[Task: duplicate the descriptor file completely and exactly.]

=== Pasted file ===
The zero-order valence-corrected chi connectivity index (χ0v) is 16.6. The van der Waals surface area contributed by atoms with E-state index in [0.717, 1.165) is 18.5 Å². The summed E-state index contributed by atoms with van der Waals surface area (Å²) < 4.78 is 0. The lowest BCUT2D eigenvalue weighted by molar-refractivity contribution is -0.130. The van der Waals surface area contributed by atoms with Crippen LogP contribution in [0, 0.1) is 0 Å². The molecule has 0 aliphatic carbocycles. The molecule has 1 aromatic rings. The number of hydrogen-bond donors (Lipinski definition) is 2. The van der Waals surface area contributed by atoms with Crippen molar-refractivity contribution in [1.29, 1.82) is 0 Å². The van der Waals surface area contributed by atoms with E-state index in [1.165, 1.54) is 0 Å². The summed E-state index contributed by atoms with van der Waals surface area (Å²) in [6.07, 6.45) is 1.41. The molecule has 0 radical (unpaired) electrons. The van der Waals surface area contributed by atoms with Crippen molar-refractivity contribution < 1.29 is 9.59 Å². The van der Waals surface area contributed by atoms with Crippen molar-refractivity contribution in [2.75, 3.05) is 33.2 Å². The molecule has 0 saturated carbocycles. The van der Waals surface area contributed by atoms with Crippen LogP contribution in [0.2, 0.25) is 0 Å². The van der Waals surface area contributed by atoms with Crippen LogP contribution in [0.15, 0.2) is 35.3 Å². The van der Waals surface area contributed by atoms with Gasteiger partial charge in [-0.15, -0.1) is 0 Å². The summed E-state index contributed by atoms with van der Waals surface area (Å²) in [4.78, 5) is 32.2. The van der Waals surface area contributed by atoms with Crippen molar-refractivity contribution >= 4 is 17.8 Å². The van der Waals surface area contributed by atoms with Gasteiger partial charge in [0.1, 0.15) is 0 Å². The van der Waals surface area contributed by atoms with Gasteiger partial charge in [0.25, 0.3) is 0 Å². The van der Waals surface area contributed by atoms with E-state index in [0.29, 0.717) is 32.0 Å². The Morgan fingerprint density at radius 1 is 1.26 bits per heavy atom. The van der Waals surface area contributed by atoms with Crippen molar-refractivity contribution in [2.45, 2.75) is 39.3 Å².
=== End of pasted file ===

The zero-order valence-corrected chi connectivity index (χ0v) is 16.6. The van der Waals surface area contributed by atoms with E-state index in [0.717, 1.165) is 18.5 Å². The summed E-state index contributed by atoms with van der Waals surface area (Å²) < 4.78 is 0. The lowest BCUT2D eigenvalue weighted by molar-refractivity contribution is -0.130. The van der Waals surface area contributed by atoms with Crippen LogP contribution in [0, 0.1) is 0 Å². The molecule has 0 aliphatic carbocycles. The molecule has 1 aromatic rings. The number of hydrogen-bond donors (Lipinski definition) is 2. The van der Waals surface area contributed by atoms with Crippen molar-refractivity contribution in [1.29, 1.82) is 0 Å². The van der Waals surface area contributed by atoms with E-state index in [1.165, 1.54) is 0 Å². The summed E-state index contributed by atoms with van der Waals surface area (Å²) in [6.07, 6.45) is 1.41. The molecule has 0 radical (unpaired) electrons. The van der Waals surface area contributed by atoms with Crippen molar-refractivity contribution < 1.29 is 9.59 Å². The van der Waals surface area contributed by atoms with Crippen molar-refractivity contribution in [2.75, 3.05) is 33.2 Å². The molecule has 0 saturated carbocycles. The van der Waals surface area contributed by atoms with Crippen LogP contribution in [0.2, 0.25) is 0 Å². The van der Waals surface area contributed by atoms with Crippen LogP contribution in [0.15, 0.2) is 35.3 Å². The van der Waals surface area contributed by atoms with Gasteiger partial charge in [-0.15, -0.1) is 0 Å². The summed E-state index contributed by atoms with van der Waals surface area (Å²) in [4.78, 5) is 32.2. The van der Waals surface area contributed by atoms with Crippen molar-refractivity contribution >= 4 is 17.8 Å². The van der Waals surface area contributed by atoms with Gasteiger partial charge in [0.1, 0.15) is 0 Å². The van der Waals surface area contributed by atoms with Gasteiger partial charge in [0.25, 0.3) is 0 Å². The van der Waals surface area contributed by atoms with E-state index in [0.29, 0.717) is 32.0 Å². The Morgan fingerprint density at radius 1 is 1.26 bits per heavy atom. The van der Waals surface area contributed by atoms with Crippen molar-refractivity contribution in [2.45, 2.75) is 39.3 Å².